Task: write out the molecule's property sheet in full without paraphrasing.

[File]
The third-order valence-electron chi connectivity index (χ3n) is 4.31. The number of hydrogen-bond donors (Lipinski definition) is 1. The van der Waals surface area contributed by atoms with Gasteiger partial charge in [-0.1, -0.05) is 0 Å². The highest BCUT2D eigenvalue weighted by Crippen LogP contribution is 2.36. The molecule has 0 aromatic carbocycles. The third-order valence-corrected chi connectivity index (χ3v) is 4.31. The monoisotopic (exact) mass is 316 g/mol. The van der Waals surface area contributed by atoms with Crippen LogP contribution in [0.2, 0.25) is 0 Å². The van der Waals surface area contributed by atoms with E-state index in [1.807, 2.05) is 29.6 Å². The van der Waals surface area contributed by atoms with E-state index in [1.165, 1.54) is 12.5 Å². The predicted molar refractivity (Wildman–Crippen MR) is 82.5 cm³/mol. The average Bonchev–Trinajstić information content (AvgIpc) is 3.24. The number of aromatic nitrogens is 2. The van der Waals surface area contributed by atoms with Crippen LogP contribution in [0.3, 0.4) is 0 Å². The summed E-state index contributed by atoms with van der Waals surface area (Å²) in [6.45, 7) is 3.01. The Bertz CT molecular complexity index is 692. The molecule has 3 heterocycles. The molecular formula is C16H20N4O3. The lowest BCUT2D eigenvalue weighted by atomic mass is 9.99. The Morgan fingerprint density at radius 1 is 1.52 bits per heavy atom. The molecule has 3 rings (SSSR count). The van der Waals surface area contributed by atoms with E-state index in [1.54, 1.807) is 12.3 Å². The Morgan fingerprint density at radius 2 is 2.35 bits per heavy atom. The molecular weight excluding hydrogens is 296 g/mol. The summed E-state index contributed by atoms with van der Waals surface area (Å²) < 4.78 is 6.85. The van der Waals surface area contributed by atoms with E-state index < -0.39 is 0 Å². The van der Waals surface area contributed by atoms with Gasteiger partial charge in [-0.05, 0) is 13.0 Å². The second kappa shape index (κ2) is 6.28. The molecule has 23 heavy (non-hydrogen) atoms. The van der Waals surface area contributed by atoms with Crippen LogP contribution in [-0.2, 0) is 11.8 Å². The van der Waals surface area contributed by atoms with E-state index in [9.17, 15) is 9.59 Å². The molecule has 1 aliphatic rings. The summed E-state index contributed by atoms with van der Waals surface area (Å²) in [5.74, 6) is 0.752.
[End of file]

The third-order valence-electron chi connectivity index (χ3n) is 4.31. The number of hydrogen-bond donors (Lipinski definition) is 1. The van der Waals surface area contributed by atoms with Gasteiger partial charge in [-0.1, -0.05) is 0 Å². The highest BCUT2D eigenvalue weighted by Crippen LogP contribution is 2.36. The molecule has 0 aromatic carbocycles. The third-order valence-corrected chi connectivity index (χ3v) is 4.31. The monoisotopic (exact) mass is 316 g/mol. The van der Waals surface area contributed by atoms with Crippen LogP contribution in [0.2, 0.25) is 0 Å². The van der Waals surface area contributed by atoms with E-state index in [1.807, 2.05) is 29.6 Å². The van der Waals surface area contributed by atoms with E-state index in [1.165, 1.54) is 12.5 Å². The predicted molar refractivity (Wildman–Crippen MR) is 82.5 cm³/mol. The average Bonchev–Trinajstić information content (AvgIpc) is 3.24. The number of aromatic nitrogens is 2. The van der Waals surface area contributed by atoms with Crippen LogP contribution in [0.3, 0.4) is 0 Å². The summed E-state index contributed by atoms with van der Waals surface area (Å²) in [6.45, 7) is 3.01. The Bertz CT molecular complexity index is 692. The molecule has 3 heterocycles. The molecular formula is C16H20N4O3. The lowest BCUT2D eigenvalue weighted by atomic mass is 9.99. The Morgan fingerprint density at radius 1 is 1.52 bits per heavy atom. The molecule has 3 rings (SSSR count). The van der Waals surface area contributed by atoms with E-state index in [1.54, 1.807) is 12.3 Å². The Morgan fingerprint density at radius 2 is 2.35 bits per heavy atom. The molecular weight excluding hydrogens is 296 g/mol. The summed E-state index contributed by atoms with van der Waals surface area (Å²) < 4.78 is 6.85. The van der Waals surface area contributed by atoms with E-state index < -0.39 is 0 Å². The van der Waals surface area contributed by atoms with Gasteiger partial charge in [-0.05, 0) is 13.0 Å². The second kappa shape index (κ2) is 6.28. The molecule has 23 heavy (non-hydrogen) atoms. The van der Waals surface area contributed by atoms with Crippen LogP contribution in [-0.2, 0) is 11.8 Å². The van der Waals surface area contributed by atoms with E-state index in [9.17, 15) is 9.59 Å². The molecule has 1 aliphatic rings. The summed E-state index contributed by atoms with van der Waals surface area (Å²) in [5.74, 6) is 0.752.